A Brief Local History
Hewelsfield is situated approx 8 kilometres south of Coleford and lies on an upland plateau bordering the Wye Valley. It looks East over the river Severn to the Cotswolds and the hamlet itself is designated a Conservation Area comprising of a small accumulation of dwellings loosely gathered around a most imposing church. The church dates back to Norman times and probably had Saxon past, in fact the peculiar round shape of the church yard and it’s location on the trade route between the Rivers Wye and Severn probably denote a pre-Roman pagan background.
Brockweir, a small village clustered around one of the important entry points into England is located on the banks of the River Wye. This is the last point downstream that vehicles can safely cross the river until Chepstow and historically was a major thoroughfare. The River Wye is tidal until Bigsweir but Brockweir was the furthest point upstream that ocean going vessels could reach and it was here that cargoes were transferred to shallow flat bottom barges to be hauled further upriver by teams of men. Consequently it grew up as a large bustling port which is hard to imagine today as it has now become a sleepy, quiet village.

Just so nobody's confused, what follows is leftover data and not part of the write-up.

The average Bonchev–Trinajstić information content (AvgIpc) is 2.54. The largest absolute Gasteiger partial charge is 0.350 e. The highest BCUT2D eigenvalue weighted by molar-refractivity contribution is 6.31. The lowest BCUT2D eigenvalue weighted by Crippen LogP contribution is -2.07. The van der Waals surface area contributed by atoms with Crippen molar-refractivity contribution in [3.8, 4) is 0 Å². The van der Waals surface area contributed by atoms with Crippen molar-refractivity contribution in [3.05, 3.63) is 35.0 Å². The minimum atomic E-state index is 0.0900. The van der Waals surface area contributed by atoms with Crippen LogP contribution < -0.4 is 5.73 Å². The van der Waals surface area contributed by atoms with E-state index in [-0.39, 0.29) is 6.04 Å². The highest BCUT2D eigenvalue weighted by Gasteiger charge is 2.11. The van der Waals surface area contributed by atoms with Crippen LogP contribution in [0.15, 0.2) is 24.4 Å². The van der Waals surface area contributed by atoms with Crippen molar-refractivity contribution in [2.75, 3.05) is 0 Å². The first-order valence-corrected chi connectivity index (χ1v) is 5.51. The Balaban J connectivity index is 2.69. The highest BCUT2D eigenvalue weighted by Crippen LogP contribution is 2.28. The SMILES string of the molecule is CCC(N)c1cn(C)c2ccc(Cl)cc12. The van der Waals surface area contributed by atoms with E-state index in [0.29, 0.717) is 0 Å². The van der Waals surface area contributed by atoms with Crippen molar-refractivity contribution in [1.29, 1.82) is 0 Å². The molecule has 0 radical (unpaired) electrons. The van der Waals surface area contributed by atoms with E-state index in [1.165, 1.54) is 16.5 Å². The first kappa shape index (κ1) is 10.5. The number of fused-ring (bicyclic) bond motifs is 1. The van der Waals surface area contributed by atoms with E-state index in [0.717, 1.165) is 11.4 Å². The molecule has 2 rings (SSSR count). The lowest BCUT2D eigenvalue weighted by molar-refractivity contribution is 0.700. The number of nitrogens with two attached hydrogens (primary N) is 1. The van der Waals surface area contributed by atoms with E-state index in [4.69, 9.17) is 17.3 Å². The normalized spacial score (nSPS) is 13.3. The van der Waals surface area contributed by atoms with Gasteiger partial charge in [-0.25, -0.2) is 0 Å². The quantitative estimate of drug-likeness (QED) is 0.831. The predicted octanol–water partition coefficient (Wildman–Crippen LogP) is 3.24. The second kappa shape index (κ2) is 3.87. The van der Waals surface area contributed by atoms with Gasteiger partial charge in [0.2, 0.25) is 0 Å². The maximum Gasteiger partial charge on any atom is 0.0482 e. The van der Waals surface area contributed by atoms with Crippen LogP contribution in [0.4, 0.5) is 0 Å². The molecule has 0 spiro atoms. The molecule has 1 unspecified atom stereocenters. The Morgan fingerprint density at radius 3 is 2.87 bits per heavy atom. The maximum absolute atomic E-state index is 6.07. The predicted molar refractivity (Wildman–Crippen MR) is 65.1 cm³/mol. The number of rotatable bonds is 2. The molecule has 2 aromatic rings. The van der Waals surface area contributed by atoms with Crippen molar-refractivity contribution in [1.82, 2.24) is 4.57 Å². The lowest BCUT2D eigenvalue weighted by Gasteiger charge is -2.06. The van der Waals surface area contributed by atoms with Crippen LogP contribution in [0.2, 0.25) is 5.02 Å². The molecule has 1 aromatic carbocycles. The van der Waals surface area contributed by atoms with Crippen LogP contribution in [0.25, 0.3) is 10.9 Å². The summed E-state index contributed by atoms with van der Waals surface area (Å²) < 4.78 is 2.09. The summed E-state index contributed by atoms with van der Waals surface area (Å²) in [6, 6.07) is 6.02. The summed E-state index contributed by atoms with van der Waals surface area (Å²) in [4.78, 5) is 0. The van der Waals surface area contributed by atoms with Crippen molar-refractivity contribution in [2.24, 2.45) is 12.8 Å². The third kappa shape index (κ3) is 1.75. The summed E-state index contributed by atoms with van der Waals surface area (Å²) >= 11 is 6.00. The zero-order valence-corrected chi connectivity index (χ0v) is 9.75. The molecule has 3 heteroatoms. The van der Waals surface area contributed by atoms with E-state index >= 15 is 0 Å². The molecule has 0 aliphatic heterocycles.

The local pub and Moravian Church, which was built on a cock fighting pit, are reminders of a colourful past where there were some 16 drinking establishments to satisfy the demands of the shipping trade and where local boat builders built both river and sea going vessels, some of which travelled as far as Australia, India and the South China seas. The last large ship to be built at Brockweir was the barque Constantine. Built by Thomas Swift in 1847, she was a magnificent 121 ft (37m) in length with a cargo capacity of 609 tons. Before the cast iron road bridge was built in 1905/06 there was only one narrow road into the village and access was usually by water, with a ferry taking travellers to and from the Welsh bank.
Flora Klickman, authoress and editor of The Girls Own Paper wrote many stories about her cottage in Brockweir. Her most famous, “The Flower Patch Among the Hills” was published in 1916 and the last, “Weeding the Flower Patch”, in1948.
Interesting buildings include the 16th century Manor House (facing the bridge), the Moravian Church (gothic windows and Art Nouveau glass), the Malt House and the recently exposed corn mill.